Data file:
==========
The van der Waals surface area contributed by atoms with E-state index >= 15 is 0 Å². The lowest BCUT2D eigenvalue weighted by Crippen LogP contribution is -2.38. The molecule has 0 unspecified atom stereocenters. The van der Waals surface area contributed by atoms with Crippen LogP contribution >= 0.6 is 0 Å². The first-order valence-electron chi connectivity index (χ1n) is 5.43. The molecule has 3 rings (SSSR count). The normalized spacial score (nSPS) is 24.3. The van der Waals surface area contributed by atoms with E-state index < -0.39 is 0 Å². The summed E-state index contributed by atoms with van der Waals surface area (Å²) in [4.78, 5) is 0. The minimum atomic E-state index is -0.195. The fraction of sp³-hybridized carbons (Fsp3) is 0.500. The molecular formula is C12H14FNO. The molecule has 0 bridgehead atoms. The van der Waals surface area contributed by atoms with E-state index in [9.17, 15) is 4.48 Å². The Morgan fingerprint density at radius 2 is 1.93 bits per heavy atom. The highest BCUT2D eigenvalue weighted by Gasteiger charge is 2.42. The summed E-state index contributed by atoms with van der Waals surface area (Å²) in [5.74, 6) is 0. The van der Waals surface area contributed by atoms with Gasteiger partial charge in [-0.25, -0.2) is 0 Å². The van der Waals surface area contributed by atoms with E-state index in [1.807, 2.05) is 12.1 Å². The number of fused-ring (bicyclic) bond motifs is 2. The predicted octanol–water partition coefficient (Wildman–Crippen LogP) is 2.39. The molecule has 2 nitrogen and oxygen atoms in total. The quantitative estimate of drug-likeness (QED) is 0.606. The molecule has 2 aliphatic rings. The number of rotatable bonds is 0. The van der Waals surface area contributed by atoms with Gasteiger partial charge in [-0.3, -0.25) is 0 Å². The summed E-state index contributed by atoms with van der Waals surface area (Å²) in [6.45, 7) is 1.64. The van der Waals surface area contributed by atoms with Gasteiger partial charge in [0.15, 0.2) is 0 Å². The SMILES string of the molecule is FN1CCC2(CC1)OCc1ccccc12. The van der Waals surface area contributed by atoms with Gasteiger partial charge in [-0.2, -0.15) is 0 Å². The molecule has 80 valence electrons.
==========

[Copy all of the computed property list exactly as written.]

The van der Waals surface area contributed by atoms with E-state index >= 15 is 0 Å². The lowest BCUT2D eigenvalue weighted by Crippen LogP contribution is -2.38. The molecule has 0 unspecified atom stereocenters. The van der Waals surface area contributed by atoms with Crippen LogP contribution >= 0.6 is 0 Å². The first-order valence-electron chi connectivity index (χ1n) is 5.43. The molecule has 3 rings (SSSR count). The normalized spacial score (nSPS) is 24.3. The van der Waals surface area contributed by atoms with E-state index < -0.39 is 0 Å². The summed E-state index contributed by atoms with van der Waals surface area (Å²) in [4.78, 5) is 0. The minimum atomic E-state index is -0.195. The fraction of sp³-hybridized carbons (Fsp3) is 0.500. The molecular formula is C12H14FNO. The molecule has 0 bridgehead atoms. The van der Waals surface area contributed by atoms with E-state index in [9.17, 15) is 4.48 Å². The Morgan fingerprint density at radius 2 is 1.93 bits per heavy atom. The highest BCUT2D eigenvalue weighted by Gasteiger charge is 2.42. The summed E-state index contributed by atoms with van der Waals surface area (Å²) in [5.74, 6) is 0. The van der Waals surface area contributed by atoms with Gasteiger partial charge in [-0.25, -0.2) is 0 Å². The van der Waals surface area contributed by atoms with E-state index in [1.807, 2.05) is 12.1 Å². The number of fused-ring (bicyclic) bond motifs is 2. The predicted octanol–water partition coefficient (Wildman–Crippen LogP) is 2.39. The molecule has 2 nitrogen and oxygen atoms in total. The quantitative estimate of drug-likeness (QED) is 0.606. The molecule has 2 aliphatic rings. The number of rotatable bonds is 0. The van der Waals surface area contributed by atoms with Gasteiger partial charge in [-0.3, -0.25) is 0 Å². The summed E-state index contributed by atoms with van der Waals surface area (Å²) in [6.45, 7) is 1.64. The van der Waals surface area contributed by atoms with Gasteiger partial charge in [0.15, 0.2) is 0 Å². The SMILES string of the molecule is FN1CCC2(CC1)OCc1ccccc12. The van der Waals surface area contributed by atoms with Gasteiger partial charge in [-0.2, -0.15) is 0 Å². The molecule has 80 valence electrons.